NEW YORK (InsideBitcoins) — Technology industries are always on the verge of world domination or sudden collapse. Biotech, nanotech, robotics, AI and yes, cryptocurrencies, all live in a state approaching euphoria one day, followed by utter despair the next. Groundbreaking innovations are matched by earth shattering failures. There is no dearth of “news” to report.
And so it was at the recent Bitcoin & the Blockchain Summit in San Francisco. Like many bitcoin conferences, one speaker enthuses the audience while the next confuses.
Tales of technological limits, encroaching regulation and wary consumers can leave even the most enthusiastic devotee a bit deflated. But at the end of the one-day bitcoin-by-the-Bay conference, attendees were left with a rousing call to arms, led by Andreas Antonopoulos.
Antonopoulos is a security expert, entrepreneur and high-vis bitcoin advocate. With the rigid countenance — and hairstyle — of a Star Trek TOS Klingon, Antonopoulos paced the stage and made his case for bitcoin, sans graphics or gamification — just a man, a mike and massive conviction. The audience put away their smartphones, stowed their MacBooks and drank it in.
The currency is a joke, but the technology…
His first target: the media.
“The media is refining the message, saying ‘The currency is a joke, but the technology — I don’t know, maybe there’s something there,'” he said. “Bitcoin is a currency, bitcoin is a network, bitcoin is a technology and you can’t separate these things. A consensus network that bases its value on the currency does not work without the currency.”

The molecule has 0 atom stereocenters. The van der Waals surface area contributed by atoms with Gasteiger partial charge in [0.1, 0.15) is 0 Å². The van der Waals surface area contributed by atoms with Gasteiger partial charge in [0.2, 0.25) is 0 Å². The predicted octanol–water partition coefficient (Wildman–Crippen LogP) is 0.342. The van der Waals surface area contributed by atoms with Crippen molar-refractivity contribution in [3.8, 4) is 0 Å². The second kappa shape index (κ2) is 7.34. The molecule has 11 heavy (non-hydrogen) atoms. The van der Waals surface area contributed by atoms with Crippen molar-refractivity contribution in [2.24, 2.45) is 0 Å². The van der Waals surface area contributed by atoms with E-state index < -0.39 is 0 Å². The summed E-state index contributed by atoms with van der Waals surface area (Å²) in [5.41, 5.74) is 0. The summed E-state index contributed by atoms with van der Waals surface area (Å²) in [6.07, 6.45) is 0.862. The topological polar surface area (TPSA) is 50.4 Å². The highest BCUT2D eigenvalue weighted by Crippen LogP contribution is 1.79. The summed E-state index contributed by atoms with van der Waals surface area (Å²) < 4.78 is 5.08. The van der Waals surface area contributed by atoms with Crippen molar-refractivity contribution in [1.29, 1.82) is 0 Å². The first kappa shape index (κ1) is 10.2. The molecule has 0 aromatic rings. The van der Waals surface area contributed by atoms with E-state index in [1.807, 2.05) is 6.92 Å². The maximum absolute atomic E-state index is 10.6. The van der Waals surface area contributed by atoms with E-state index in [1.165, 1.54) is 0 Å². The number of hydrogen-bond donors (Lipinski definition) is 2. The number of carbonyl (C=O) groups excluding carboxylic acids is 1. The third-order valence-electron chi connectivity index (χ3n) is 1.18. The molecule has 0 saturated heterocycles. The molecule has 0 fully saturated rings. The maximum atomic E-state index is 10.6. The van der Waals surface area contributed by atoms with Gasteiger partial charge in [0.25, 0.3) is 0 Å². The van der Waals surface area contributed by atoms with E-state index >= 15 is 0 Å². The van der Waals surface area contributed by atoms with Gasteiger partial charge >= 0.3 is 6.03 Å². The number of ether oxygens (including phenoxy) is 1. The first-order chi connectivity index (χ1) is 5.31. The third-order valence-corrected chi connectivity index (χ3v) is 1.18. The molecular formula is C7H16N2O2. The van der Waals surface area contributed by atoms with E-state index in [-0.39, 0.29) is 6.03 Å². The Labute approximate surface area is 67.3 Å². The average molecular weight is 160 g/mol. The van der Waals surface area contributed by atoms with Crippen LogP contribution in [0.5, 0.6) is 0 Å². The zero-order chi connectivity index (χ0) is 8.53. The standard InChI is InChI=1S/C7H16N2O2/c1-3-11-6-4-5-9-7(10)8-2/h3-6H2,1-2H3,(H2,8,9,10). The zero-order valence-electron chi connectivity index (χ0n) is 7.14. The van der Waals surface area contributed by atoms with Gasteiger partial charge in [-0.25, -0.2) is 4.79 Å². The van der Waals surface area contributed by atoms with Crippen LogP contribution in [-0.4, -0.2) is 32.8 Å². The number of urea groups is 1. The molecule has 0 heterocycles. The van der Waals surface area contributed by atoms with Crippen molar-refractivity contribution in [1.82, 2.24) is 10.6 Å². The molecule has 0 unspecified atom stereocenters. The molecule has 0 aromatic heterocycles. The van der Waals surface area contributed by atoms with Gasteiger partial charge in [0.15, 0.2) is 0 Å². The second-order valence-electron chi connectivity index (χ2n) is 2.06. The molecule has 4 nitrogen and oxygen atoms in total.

Bitcoin’s greatest strength: it’s dumb
Then he dug into the reasons why bitcoin works, saying bitcoin is a dumb, transaction-processing network. “That is one of its strongest and most amazing features,” Antonopoulos proclaimed. It’s a dumb network that supports smart devices, pushing all of the intelligence to the edge.
“That means if you build a new application on top of bitcoin, you can operate the end devices and you can build an application, and you don’t need to ask for anyone’s permission to innovate. It’s innovation without permission. It’s innovation without central approval.”
Compare that to the current banking system, he said – built around very smart networks absolutely and tightly controlled to deliver very specific applications to very dumb end points. Services the bank decides to give their customers.
“When Visa innovates only Visa wins. If Bank of America makes something new and snazzy, they do it competitively and at the exclusion of every other bank that didn’t implement that feature. Bitcoin is a common resource whose use increases the value of that resource at the exclusion of no one. The power of pushing intelligence to the edge, of not making decisions in the center, moves the innovation into the hands of its end users.”
The worst year in bitcoin
And as far as 2014 being the ‘worst year in bitcoin,’ Antonopoulos says that’s only if you were paying attention to the price. In fact, the year saw the deployment of two remarkable technologies: multi-sig and hierarchal deterministic (HD) wallets.
“Give us two years. Now what happens when you throw 500 companies and 10,000 developers at the problem?”
“The companies that invented and deployed those two features did so in 2012 and we reap the benefits today. And in 2014, during ‘the worst year of bitcoin,’ 500 startups received $500 million in investment generating tens of thousands of jobs — and none of that innovation has come back yet, because they just started. Give us two years. Now what happens when you throw 500 companies and 10,000 developers at the problem? Give (it) two years and you will see some pretty amazing things in bitcoin.”
Antonopoulos finished with a prediction.
“You put an open, decentralized ecosystem: open source, open standards, open networking and the intelligence and innovation pushed all the way to the edge — put that against a closed system, controlled by a central provider, whose permission you need in order to innovate and who will only innovate at the exclusion and competition of all of the other companies — and we will crush them.”